Economic growth takes a hit due to weather

Weather related events across the country have hit some sectors of the economy hard. Photo:...
Weather related events across the country have hit some sectors of the economy hard. Photo: Hamish MacLean
Economic growth in the last three months of last year was hurt by weather-related events.

Gross domestic product, the economic activity of New Zealand, grew 0.6% in the three months ended December, weaker than most forecasts.

Annual growth was 2.9% when most economists were expecting growth of 3.1%.

The most significant market reaction was in the currency, with the NZD/USD falling about US0.25c on the news.

Statistics New Zealand figures showed higher activity in the service industries was offset by a fall in the primary industries.

Activity in the service industries rose 1.1% and 10 of the 11 service industries recorded increases in the December quarter.

Overall growth in the service industries was led by a 2.3% increase in business services, particularly computer system design and related services, and advertising, market research and management services.

Following a wet spring, New Zealand's hottest summer on record appeared to have hurt the primary sector, Statistics NZ said.

Agricultural production fell 2.7% in the quarter.

Lower milk production was reflected in falls in dairy manufacturing and dairy exports, which fell 4.4%.

High demand for lamb and beef exports led a rise in meat manufacturing. Exports of meat products was up 13% in December. However, higher meat processing meant lower agricultural production of sheep and beef farming.

Overall food manufacturing was flat. Higher fruit product manufacturing and higher meat manufacturing were offset by lower dairy and alcoholic beverage manufacturing, Statistics NZ said.

ASB senior economist Jane Turner said the agricultural sector was much weaker than she anticipated and ASB was surprised, as its own data showed the fall in dairy production happened in the three months ended September.

"Looking through weather-related events, the rest of the detail in the December GDP was remarkably resilient. Many of the services sectors were growing stronger than we expected."

Areas leading growth included wholesale trade, retail trade, business services and a bounce back in housing market activity, she said.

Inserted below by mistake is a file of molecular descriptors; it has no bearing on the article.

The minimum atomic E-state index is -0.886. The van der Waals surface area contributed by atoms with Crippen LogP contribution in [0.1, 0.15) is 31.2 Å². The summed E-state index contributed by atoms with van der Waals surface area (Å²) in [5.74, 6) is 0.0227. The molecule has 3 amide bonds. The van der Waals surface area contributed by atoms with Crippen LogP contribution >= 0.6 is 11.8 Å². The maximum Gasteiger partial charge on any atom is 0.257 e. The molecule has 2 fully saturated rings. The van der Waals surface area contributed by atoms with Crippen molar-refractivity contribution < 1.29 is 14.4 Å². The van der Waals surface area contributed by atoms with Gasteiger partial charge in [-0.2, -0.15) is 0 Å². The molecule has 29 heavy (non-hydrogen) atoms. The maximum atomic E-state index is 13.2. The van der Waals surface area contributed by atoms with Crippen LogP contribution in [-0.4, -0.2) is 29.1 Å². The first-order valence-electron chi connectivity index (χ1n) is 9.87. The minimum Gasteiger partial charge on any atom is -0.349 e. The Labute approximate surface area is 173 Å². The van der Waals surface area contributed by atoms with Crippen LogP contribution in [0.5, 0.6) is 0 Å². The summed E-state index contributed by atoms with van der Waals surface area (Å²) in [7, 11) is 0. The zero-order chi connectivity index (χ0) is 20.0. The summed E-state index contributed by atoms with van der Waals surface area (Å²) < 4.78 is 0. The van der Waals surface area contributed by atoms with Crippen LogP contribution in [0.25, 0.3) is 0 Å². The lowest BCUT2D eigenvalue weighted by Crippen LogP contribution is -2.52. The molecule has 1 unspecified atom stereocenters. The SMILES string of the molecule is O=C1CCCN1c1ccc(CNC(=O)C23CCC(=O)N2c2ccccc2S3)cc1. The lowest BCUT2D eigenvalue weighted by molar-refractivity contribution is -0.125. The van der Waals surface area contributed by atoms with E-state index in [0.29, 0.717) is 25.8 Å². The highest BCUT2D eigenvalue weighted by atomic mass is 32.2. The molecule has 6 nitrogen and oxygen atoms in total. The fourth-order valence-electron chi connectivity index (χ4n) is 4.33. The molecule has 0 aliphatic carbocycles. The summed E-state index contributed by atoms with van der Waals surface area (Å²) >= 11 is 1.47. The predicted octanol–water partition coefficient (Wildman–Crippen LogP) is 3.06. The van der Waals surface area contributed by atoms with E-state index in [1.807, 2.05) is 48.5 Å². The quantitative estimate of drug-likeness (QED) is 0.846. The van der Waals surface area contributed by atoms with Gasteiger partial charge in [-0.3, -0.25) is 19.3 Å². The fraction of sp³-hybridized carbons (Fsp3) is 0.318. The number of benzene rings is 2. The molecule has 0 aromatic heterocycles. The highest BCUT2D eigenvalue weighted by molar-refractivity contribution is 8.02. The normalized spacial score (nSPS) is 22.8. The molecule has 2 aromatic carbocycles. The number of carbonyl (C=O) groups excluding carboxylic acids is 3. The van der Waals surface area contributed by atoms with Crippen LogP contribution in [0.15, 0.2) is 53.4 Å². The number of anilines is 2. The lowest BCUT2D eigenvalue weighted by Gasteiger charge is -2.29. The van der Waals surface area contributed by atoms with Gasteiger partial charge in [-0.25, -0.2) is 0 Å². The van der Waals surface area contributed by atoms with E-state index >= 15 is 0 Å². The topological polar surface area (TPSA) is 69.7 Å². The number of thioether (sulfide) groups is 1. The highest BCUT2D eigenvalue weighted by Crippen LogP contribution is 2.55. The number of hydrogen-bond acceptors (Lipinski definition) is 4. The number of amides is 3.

One area of surprise was more retail spending attributed to New Zealand households than short-term visitors, such as tourists, as exports of services fell.

The trend was surprising given the higher number of short-term visitors in the quarter, along with the lower value of the New Zealand dollar, both of which tended to increase tourist demand.

The hot start to summer in December anecdotally increased beer and ice-cream demand, which appeared to have boosted spending on non-durables.

The signs of firm household demand would be an encouraging outcome for the Reserve Bank, suggesting consumers weathered the election uncertainty and change of government well, Ms Turner said.

Westpac senior economist Michael Gordon said the New Zealand economy appeared to have lost momentum over the past year - barring any future revisions to the GDP data.

Annual growth peaked at 4% in 2016, but slowed to 2.9% in 2017.

"Since population growth was about the same in both years, this represents a marked slowdown in per capita GDP growth."

Growth was expected to remain at a more subdued pace this year as the new Government's policies - particularly around cooling the housing market - were expected to be a drag on activity on balance, at least initially.

The effects of higher fiscal spending were more likely to be felt in 2019 and beyond, he said.

National Party finance spokeswoman Amy Adams urged the Government to be careful with its economic policy settings after growth slowed in the quarter.

"It's worrying growth has slowed in the fisheries, forestry and agriculture sectors.

"The Government needs to take notice and be careful its economic policy settings don't put a handbrake on New Zealand over the next few years at the very time the world economy is picking up speed."


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